Infomediaries: Trusted third parties that aggregate consumer data and then use its collective allure to negotiate with vendors.
Infomediaries are seen by many as the dominant marketing concept of the future. In fact, the recent publication of Net Worth, Shaping Markets When Customers Make The Rules, by McKinsey guru John Hagel and co-author Marc Singer, has spurred business plans galore by elucidating this concept.
Companies such as PrivaSeek and Lumeria are early entries into the fledgling infomediary field, with (at least initially) the former emphasizing vendor relationships and the latter stressing advanced software solutions. Both have the common challenges of building brands and gaining consumer trust in order to thrive in this projected billion-dollar industry.
So what’s the problem? The problem lies in the “trusted third party” aspect of the infomediary equation. Privacy and integrity violations have already come to light in the early years of the Internet, placing under a microscope the abusive marketing practices that have occurred offline for decades. Combine that with the pressures placed on venture capital backed or publicly traded new media and e-commerce companies, and one can understand why I have little use for the concept of trust in this area.
The one step beyond that Hagel has not taken when he’s preaching the coming consumer empowerment, is the concept of member-owned virtual communities. Seth Godin has given us permission marketing. How about equity marketing?
Without doubt, technology solutions and vendor relationships are essential aspects of the infomediary mix. However, the foundation of business relationships has always been the law, and not after-the-fact litigation or government regulation, either. Consumers are not truly empowered until they can bargain for better terms with their own Internet communities in the form of up-front contractual, fiduciary and equity relationships.
The Value of Personal Data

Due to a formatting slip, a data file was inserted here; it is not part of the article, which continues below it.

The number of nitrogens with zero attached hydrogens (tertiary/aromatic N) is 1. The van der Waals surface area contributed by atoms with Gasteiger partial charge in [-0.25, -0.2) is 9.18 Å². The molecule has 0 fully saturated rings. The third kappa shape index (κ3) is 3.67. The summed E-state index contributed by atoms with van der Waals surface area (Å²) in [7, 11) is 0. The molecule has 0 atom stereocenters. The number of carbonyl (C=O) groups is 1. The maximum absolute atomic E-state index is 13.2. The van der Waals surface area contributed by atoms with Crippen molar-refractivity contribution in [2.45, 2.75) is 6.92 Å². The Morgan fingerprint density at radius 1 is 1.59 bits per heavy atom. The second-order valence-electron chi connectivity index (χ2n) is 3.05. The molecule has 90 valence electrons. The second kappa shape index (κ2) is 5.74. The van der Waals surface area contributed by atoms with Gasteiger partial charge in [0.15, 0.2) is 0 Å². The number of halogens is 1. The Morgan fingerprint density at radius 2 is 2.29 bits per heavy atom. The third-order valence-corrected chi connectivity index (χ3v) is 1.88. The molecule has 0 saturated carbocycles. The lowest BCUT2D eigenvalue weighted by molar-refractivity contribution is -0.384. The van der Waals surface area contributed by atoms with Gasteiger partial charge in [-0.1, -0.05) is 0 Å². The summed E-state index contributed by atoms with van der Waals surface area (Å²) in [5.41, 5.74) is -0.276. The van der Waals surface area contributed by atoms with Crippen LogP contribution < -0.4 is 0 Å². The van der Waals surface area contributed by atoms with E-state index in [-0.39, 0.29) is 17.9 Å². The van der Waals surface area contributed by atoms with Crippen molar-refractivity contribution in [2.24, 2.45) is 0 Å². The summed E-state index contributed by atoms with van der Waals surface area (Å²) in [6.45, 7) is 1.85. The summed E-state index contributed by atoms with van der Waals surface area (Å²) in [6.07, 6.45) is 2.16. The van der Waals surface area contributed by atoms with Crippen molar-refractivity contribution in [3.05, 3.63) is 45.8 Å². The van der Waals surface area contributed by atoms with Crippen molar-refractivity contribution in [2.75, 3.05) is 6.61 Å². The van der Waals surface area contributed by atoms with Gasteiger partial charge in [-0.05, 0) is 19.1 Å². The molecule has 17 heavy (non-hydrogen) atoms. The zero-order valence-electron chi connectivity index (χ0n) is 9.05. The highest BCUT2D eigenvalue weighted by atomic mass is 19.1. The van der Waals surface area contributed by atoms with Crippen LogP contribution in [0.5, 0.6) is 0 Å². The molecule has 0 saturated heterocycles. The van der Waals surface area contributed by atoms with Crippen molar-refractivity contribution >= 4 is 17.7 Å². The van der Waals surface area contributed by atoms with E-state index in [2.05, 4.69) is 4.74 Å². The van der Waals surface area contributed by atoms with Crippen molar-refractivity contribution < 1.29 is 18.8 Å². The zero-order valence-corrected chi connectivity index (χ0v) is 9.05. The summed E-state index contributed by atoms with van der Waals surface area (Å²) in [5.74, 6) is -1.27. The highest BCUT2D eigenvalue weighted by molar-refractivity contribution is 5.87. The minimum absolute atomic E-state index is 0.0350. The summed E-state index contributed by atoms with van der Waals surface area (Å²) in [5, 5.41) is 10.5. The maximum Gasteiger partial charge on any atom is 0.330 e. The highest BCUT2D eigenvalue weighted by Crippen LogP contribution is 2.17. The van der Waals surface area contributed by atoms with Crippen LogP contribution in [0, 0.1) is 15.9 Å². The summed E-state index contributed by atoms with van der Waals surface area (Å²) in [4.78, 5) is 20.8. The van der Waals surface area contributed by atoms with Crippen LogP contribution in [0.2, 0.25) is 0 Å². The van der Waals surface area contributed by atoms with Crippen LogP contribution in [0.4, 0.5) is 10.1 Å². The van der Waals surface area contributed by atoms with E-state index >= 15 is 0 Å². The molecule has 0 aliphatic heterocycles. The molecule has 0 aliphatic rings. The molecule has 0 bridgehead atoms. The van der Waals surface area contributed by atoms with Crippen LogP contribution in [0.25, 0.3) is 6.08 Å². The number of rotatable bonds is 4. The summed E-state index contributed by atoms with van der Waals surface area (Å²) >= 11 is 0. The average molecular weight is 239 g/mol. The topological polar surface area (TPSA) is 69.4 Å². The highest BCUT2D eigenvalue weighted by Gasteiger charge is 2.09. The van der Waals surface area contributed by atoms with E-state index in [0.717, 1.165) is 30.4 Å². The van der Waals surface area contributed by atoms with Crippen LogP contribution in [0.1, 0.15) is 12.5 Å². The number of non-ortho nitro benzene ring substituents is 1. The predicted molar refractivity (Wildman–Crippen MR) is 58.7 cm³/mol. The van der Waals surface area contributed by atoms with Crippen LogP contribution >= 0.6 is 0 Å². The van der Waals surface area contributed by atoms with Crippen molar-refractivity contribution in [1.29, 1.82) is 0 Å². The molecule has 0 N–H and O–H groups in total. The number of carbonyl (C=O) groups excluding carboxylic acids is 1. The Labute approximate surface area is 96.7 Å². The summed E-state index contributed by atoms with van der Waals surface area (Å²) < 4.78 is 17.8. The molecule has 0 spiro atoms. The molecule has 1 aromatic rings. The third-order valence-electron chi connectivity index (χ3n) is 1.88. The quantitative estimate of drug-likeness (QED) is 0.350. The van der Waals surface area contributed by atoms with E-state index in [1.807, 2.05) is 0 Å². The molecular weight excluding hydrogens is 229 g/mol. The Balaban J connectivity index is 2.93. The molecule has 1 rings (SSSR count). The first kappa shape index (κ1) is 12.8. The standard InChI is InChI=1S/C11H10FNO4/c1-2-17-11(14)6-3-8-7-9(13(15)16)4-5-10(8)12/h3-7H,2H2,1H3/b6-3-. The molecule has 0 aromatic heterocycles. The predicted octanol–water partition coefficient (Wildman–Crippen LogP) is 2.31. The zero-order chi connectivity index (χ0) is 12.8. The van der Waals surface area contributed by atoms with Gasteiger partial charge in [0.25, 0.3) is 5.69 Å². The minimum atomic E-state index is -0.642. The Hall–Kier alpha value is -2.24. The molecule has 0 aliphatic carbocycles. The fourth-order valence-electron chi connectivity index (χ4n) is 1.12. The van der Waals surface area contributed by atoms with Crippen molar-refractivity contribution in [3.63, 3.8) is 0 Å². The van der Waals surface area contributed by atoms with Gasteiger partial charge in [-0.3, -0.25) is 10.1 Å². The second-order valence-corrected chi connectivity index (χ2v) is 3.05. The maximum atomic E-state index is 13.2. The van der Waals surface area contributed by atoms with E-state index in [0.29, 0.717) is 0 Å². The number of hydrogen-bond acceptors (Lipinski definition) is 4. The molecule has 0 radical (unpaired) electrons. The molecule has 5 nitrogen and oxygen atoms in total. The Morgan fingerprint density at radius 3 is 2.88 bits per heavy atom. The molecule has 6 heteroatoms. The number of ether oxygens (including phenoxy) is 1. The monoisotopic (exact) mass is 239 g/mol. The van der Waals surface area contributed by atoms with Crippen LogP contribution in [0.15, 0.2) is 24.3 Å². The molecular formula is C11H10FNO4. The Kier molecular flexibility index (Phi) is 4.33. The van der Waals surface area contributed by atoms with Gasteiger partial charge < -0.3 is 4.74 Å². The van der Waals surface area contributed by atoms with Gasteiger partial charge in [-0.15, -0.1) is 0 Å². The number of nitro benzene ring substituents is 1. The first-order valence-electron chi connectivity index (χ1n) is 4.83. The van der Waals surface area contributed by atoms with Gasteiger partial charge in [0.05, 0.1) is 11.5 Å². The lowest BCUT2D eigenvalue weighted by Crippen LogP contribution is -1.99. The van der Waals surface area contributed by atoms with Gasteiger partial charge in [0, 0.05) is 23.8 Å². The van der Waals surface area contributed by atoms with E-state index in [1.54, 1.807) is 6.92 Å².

A few web ventures have already locked onto the concept of offering free stock in exchange for site registration. The Securities and Exchange Commission has thrown cold water on this technique as practiced by the pioneers, by rightly recognizing that shares may not be free when personal data is extracted from the registrant. Because personal data has “value,” (as that term is used by the securities laws, and is exchanged for shares) these publicity and web site traffic-building stunts may well be offers subject to securities registration.
Although a formal opinion has not been issued as of this writing, the SEC is on the right track, and web marketers know it. Instead of trying to fight the SEC, forward-thinking Internet companies should work to establish a new type of securities offering that involves the swap of consumer data in consideration of a slice of the company pie. Contrary to the gimmicky nature of previous “free” share offers, communities can provide a means to create a legal structure that adds significant value to an individual’s demographic and purchasing data.
When you factor in the potential of increasing returns that have made virtual communities the darlings of the IPO set, consumers now have true motivation to be loyal. If vendors are properly motivated to redirect the massive amounts of money currently spent on brand advertising and direct marketing, consumers could conceivably realize annual profits equal to or even higher than the amount spent. This would encourage further spending and further profits. How’s that for consumer empowerment?
The Internet has wrought drastic changes upon the established mentality of corporate marketing. Still, I suspect that most of the revolutionary talk coming from one-to-one Internet marketers and infomediary candidates is simply that. For now.
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